Howard University was forced to cancel classes on Sept. 7 and will continue to keep students and “non-essential employees” updated as to when they can return to normal operations following a ransomware attack on the university’s network.
The attack took place Sept. 3, and the school “intentionally shut down the University’s network to investigate the situation” as soon as unusual activity was detected in an attempt to “mitigate potential criminal activity.”
According to an update shared by the HBCU on Sept. 6, its IT vendor, Enterprise Technology Services (ETS), is still looking into the cause and a solution, but “based on the investigation and the information we have to date, we know the University has experienced a ransomware cyberattack.”
A ransomware attack is a form of malware that encrypts critical data so that organizations are unable to access databases, files, or other computer systems, and a ransom is demanded to regain access. The university is taking the matter seriously and has involved the FBI and the Washington city government to assist.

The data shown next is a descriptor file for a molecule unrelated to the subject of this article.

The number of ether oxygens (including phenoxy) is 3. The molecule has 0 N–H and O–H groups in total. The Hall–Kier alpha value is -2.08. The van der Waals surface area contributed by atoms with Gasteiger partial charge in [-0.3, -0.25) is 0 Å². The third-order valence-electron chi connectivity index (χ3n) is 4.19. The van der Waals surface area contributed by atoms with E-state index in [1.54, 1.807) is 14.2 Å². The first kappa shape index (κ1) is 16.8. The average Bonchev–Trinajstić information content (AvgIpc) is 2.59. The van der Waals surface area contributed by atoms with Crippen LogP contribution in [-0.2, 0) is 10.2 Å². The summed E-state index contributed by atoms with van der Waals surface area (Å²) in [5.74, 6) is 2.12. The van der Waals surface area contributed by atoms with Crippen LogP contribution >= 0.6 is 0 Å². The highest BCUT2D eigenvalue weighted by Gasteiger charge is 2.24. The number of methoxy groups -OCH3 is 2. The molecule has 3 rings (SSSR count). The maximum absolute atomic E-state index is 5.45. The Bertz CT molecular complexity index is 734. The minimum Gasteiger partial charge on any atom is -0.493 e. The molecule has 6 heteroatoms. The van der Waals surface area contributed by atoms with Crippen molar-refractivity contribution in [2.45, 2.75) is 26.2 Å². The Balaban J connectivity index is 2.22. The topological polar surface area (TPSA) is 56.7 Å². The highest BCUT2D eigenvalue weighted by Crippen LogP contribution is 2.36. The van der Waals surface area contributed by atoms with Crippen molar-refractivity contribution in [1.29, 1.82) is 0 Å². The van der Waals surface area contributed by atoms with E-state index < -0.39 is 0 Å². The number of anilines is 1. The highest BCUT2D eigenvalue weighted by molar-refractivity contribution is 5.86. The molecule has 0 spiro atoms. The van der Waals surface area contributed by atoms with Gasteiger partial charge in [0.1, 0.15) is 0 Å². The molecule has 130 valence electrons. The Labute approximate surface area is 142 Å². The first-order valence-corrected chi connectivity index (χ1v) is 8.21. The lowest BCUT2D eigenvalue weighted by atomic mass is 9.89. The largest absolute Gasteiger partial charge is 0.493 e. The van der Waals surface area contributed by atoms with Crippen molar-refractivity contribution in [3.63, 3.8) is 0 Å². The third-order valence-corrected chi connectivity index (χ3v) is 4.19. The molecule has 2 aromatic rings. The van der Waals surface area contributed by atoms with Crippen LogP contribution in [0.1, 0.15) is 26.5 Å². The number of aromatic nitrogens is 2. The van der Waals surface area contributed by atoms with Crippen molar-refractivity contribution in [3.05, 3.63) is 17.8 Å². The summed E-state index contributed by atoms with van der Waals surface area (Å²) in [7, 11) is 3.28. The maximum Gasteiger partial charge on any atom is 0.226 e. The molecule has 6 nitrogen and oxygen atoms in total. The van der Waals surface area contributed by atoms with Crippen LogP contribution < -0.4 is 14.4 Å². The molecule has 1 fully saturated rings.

“We are currently working with leading external forensic experts and law enforcement to fully investigate the incident and the impact,” reads the statement. “To date, there has been no evidence of personal information being accessed or exfiltrated; however, our investigation remains ongoing, and we continue to work toward clarifying the facts surrounding what happened and what information has been accessed.”
Ransomware attacks are a growing threat for businesses and organizations, with the number of organizations impacted globally more than doubling in the first half of 2021 compared with 2020, and education falling into one of the top industries attacked in the North American region.
“The attack on Howard University is yet another sign that cyberattacks are global, interconnected, and evolving,” Stephen Manley, chief technology officer at Druva, a data protection software company, said in a statement. “Hackers, drawn by the lucrative potential of holding business-critical data hostage, are launching more sophisticated attacks every day.”
The school’s Sept. 7 update confirmed that an alternative wi-fi source is being deployed however until it is successfully installed, “online and hybrid undergraduate courses remain suspended for tomorrow, Wednesday, September 8, and the physical campus will be open to essential employees only.” All in-person courses, including undergraduate, graduate, professional, and clinical experiential, will resume as normal.